ZBC subscribers include business professionals, housewives, pastors, church librarians, bookstore personnel, teachers, students, and many others. Many have written Zondervan to say they've gone to their local bookstore and purchased the books after sampling them in the Zondervan Breakfast Club. Zondervan has also heard from CBA bookstore employees who subscribe so they can stay current on new books to recommend to their customers. Here’s a sampling of the comments Z receives:


"After reading a few of last week's Breakfast Club book snippets, I just HAD to go buy the book (Monday Morning Faith). I finished it over the weekend, staying up until 1:00 a.m. this morning to finish it! It was hilarious, but so convicting too. I'll admit it; I have a problem with possessions also, and Lori Copeland's book helped me to see how foolish I must look to our Father when I throw my little pity parties and whine about my 'possessions.' Thanks!"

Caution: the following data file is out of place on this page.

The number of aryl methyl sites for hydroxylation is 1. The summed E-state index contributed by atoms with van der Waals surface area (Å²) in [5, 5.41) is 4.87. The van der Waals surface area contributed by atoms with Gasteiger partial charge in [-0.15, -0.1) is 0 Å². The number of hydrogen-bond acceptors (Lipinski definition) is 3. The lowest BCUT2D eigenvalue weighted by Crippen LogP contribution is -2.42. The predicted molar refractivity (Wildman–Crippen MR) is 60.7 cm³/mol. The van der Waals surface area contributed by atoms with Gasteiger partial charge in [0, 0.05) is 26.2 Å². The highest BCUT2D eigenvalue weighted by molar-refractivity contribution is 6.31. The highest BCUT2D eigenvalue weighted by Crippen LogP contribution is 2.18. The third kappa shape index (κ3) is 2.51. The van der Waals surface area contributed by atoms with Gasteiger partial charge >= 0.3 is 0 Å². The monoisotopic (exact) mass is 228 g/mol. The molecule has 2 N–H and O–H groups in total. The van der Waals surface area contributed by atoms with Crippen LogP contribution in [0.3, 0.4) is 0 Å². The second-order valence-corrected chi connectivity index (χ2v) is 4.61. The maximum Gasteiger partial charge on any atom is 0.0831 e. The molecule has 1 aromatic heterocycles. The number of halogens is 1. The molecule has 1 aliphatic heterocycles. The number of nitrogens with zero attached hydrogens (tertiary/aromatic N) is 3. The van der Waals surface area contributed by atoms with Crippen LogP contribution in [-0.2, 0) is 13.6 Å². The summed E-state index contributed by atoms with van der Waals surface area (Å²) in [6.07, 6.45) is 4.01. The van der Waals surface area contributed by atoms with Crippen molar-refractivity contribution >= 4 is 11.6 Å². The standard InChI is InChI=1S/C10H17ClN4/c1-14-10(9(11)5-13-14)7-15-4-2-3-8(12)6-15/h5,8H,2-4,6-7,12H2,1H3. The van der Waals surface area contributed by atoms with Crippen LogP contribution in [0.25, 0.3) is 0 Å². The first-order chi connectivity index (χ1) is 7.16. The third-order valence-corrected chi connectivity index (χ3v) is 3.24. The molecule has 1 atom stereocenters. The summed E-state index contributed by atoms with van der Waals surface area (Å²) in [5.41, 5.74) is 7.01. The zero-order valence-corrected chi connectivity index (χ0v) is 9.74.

"You asked for feedback.............I LOVE THIS BOOK!!!!!!!! (Night Light). I can not wait to get to the store this weekend to get it. My sister and I read the first one together at the same time and we have been anxiously waiting for this one to come out. I was so happy that it was a "Breakfast Club" book, it only whetted my appetite for more. I was sad each morning when I came to the end of the e-mail. I think Terry Blackstock is an awesome writer!! Her books capture you and hold you till the end, and then you are sad to put it down and leave your friends. Thank you so much. I love the Breakfast Club."

"I loved last week's book (Violet Dawn). I am going out to buy it so I can finish reading it. Thanks and have a blessed day."